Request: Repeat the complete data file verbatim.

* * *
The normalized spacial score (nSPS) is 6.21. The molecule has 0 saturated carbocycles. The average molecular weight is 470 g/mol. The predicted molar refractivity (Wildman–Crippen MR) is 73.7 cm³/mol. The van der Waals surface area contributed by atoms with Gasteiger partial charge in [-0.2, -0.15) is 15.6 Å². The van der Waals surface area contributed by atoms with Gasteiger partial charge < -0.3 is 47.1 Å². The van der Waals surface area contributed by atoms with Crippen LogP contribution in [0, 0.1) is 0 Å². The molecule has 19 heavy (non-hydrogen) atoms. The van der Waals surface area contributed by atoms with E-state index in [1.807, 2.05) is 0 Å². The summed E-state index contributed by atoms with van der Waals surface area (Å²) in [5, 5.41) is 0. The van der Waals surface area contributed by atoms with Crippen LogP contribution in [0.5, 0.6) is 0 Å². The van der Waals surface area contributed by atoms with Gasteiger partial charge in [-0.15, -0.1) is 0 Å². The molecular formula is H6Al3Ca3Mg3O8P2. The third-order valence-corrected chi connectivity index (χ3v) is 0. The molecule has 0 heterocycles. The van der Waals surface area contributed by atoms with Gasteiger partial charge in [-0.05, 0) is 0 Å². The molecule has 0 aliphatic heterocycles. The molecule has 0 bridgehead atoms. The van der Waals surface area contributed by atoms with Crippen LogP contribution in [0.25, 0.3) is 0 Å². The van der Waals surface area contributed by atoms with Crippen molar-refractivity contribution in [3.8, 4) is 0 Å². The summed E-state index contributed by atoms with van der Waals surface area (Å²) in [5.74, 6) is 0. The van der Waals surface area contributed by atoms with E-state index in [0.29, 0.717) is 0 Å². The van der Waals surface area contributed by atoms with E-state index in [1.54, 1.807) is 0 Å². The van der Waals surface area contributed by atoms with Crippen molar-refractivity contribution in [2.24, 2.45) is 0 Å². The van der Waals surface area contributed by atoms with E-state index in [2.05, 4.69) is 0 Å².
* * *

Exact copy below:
The normalized spacial score (nSPS) is 6.21. The molecule has 0 saturated carbocycles. The average molecular weight is 470 g/mol. The predicted molar refractivity (Wildman–Crippen MR) is 73.7 cm³/mol. The van der Waals surface area contributed by atoms with Gasteiger partial charge in [-0.2, -0.15) is 15.6 Å². The van der Waals surface area contributed by atoms with Gasteiger partial charge < -0.3 is 47.1 Å². The van der Waals surface area contributed by atoms with Crippen LogP contribution in [0, 0.1) is 0 Å². The molecule has 19 heavy (non-hydrogen) atoms. The van der Waals surface area contributed by atoms with E-state index in [1.807, 2.05) is 0 Å². The summed E-state index contributed by atoms with van der Waals surface area (Å²) in [5, 5.41) is 0. The van der Waals surface area contributed by atoms with Crippen LogP contribution in [0.5, 0.6) is 0 Å². The van der Waals surface area contributed by atoms with Gasteiger partial charge in [-0.15, -0.1) is 0 Å². The molecular formula is H6Al3Ca3Mg3O8P2. The third-order valence-corrected chi connectivity index (χ3v) is 0. The molecule has 0 heterocycles. The van der Waals surface area contributed by atoms with Gasteiger partial charge in [-0.05, 0) is 0 Å². The molecule has 0 aliphatic heterocycles. The molecule has 0 bridgehead atoms. The van der Waals surface area contributed by atoms with Crippen LogP contribution in [0.25, 0.3) is 0 Å². The van der Waals surface area contributed by atoms with Crippen molar-refractivity contribution in [3.8, 4) is 0 Å². The summed E-state index contributed by atoms with van der Waals surface area (Å²) in [5.74, 6) is 0. The van der Waals surface area contributed by atoms with E-state index in [0.29, 0.717) is 0 Å². The van der Waals surface area contributed by atoms with E-state index in [1.54, 1.807) is 0 Å². The van der Waals surface area contributed by atoms with Crippen molar-refractivity contribution in [2.24, 2.45) is 0 Å². The van der Waals surface area contributed by atoms with E-state index in [2.05, 4.69) is 0 Å².